Bruce Anderson: Blair must face the full force of the law

The 'cash for peerages' affair involves a perversion of the law and threatens our institutions
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The Independent Online

Mr Blair has failed in yet another basic duty: to prevent his country from being made to look ludicrous in the eyes of foreigners. In the 19th century, the great cartoonist Sir John Tenniel depicted an imaginary conversation between Benjamin Disraeli and the Sultan of Zanzibar, a principality notorious for its reluctance to abolish slavery.

"Ah, Sheikh Ben Dizzy," says the Sultan, "I would love to abolish slavery, but you see - Conservative Party very strong in Zanzibar." On Saturday, Mr Putin said something similar. "Tony, I gather that you too are having trouble with the oligarchs: Gulam Noonovsky; Michael Levovitch. Terrible nuisance aren't they?! Some of mine ended up in gaol; I gather yours may do the same."

We should restrain our laughter at Tony Blair's deserved discomfort. The "cash for peerages" affair involves a perversion of the law. It also threatens our institutions. From the outset of his campaign against Tory sleaze, Mr Blair's motives were much more sinister than they appeared. He saw a great opportunity to inflict lasting damage on the Tory Party's funding, and on its personnel.

The Tories had always raised a lot of money from quoted companies and rich men. Even before 1997, the quoted companies were becoming less reliable. Their directors were afraid of criticism from shareholders, especially as they could no longer claim that they were supporting the Tories to protect themselves from being nationalised by a Labour government.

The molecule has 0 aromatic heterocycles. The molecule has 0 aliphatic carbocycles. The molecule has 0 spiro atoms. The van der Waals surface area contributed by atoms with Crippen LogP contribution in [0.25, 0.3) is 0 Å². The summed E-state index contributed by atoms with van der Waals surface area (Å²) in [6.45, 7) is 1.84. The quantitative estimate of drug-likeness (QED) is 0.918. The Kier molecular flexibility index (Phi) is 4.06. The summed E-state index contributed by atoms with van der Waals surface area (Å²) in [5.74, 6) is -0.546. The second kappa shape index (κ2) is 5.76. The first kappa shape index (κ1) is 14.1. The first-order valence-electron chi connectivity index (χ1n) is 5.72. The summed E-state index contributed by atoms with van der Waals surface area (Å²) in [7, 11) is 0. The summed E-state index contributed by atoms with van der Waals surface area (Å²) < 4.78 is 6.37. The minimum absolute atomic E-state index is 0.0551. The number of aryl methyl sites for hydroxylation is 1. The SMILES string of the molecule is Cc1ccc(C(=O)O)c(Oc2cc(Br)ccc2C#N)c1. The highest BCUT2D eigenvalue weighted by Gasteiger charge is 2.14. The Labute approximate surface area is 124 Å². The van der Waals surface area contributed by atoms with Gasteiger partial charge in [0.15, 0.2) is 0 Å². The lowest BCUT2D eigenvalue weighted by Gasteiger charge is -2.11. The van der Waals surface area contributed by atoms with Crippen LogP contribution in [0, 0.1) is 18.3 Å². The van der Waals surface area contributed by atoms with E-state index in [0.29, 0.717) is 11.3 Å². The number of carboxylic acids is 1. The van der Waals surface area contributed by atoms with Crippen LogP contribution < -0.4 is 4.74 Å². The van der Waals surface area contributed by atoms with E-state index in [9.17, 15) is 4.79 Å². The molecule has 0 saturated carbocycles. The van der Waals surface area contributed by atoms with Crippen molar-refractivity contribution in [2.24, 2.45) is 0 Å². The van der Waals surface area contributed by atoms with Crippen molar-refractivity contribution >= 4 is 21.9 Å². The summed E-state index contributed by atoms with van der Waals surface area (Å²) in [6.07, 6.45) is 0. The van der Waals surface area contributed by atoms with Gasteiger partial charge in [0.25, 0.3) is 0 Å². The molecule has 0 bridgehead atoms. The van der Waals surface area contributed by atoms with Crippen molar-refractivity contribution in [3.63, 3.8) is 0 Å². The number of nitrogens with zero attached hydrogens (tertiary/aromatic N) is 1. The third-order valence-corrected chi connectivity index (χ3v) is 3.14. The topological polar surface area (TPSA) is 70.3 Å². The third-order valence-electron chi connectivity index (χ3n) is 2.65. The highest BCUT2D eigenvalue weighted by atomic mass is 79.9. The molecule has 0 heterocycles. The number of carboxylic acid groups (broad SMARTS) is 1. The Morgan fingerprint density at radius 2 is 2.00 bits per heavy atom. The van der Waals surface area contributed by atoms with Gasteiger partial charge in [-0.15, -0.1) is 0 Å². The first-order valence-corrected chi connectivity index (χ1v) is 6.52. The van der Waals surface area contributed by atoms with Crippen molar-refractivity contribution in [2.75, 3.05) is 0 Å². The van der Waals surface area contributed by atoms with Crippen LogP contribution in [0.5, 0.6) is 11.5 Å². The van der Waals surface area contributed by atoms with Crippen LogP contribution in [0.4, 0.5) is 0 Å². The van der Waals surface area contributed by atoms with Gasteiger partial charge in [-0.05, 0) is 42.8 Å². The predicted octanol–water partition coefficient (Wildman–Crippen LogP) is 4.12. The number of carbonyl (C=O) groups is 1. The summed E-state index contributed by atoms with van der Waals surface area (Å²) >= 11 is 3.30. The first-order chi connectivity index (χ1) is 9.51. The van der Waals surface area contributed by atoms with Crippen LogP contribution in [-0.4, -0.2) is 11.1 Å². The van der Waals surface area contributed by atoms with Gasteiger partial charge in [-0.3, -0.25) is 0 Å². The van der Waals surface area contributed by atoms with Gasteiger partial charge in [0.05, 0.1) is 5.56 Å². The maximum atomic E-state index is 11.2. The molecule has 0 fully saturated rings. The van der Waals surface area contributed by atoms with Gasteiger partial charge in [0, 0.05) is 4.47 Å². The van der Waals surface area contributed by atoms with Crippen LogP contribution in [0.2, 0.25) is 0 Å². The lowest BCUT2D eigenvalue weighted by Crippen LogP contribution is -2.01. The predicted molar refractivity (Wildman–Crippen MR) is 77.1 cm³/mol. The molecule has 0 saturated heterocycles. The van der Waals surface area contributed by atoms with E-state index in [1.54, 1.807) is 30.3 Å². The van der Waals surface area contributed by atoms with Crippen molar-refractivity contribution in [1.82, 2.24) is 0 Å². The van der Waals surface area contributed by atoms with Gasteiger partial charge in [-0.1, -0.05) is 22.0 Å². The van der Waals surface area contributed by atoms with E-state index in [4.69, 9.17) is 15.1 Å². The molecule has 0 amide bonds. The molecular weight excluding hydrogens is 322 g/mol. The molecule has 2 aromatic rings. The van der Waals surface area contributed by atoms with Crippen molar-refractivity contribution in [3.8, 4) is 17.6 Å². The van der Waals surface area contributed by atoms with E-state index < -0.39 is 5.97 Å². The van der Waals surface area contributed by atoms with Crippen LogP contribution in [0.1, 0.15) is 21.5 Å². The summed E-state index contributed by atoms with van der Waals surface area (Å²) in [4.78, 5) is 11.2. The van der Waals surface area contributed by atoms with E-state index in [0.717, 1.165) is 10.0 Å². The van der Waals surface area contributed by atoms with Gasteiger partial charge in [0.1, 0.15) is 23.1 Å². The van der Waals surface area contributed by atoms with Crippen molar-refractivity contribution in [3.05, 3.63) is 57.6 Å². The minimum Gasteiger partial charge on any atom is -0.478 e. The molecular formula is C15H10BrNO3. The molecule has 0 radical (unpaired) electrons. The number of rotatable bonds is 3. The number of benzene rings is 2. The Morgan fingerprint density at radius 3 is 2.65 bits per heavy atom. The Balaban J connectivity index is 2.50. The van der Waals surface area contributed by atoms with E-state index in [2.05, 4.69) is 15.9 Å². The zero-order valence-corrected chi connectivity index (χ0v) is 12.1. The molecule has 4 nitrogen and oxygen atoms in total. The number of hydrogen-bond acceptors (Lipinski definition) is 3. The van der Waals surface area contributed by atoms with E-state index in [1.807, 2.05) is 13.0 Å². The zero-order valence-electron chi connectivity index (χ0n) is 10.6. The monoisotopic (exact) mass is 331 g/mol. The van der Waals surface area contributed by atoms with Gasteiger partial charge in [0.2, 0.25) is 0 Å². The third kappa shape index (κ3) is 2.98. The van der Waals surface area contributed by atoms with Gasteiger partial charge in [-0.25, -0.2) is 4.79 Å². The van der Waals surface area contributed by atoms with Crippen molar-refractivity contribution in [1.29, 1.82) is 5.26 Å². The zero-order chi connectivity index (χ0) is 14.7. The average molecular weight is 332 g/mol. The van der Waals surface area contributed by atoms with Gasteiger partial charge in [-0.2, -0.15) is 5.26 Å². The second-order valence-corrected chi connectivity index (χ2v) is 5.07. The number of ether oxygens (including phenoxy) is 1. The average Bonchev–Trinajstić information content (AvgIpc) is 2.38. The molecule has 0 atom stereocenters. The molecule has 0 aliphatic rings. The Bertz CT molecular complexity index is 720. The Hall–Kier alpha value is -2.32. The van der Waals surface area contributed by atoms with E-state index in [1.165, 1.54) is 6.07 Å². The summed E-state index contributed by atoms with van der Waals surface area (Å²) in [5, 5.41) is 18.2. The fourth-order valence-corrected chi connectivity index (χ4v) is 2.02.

Labour's new rules of disclosure on gifts and soft loans set out to discourage rich men and private companies from supporting the Tories. Though there is nothing wrong with disclosure, the new Labour law was reinforced with two sinister elements.

The first was the campaign of vilification against Tory businessmen. New Labour portrayed them as fat cats and, in all probability, crooks. Trusting your money to a Tory businessman was as safe as trusting your child to a Belgian cabinet minister.

In the late Nineties, the second prong of Labour's assault was described to me by a successful businessman. "You feel that if you cross them, they'll get you. There are no overt threats, nothing as crude as that, but you get the impression that it is just not sensible to annoy Mr Big in Downing Street." Labour's hope was that it could sharply reduce the funding that the Tories got from business whilst protecting their own trade union contributions; they were also happy to use the authority of government to encourage party fundraising. As John Major said yesterday, the Tories who were accused of sleazy dealings were many miles from Downing Street. In Mr Blair's case the sleaze suppurates out from the centre: Don Blair-eone.

There is a charge that is at least as grave as sleaze in the pursuit of anti-Tory malevolence: hypocrisy. No government has ever acted in such a hypocritical and dishonest way as Labour did on party funding.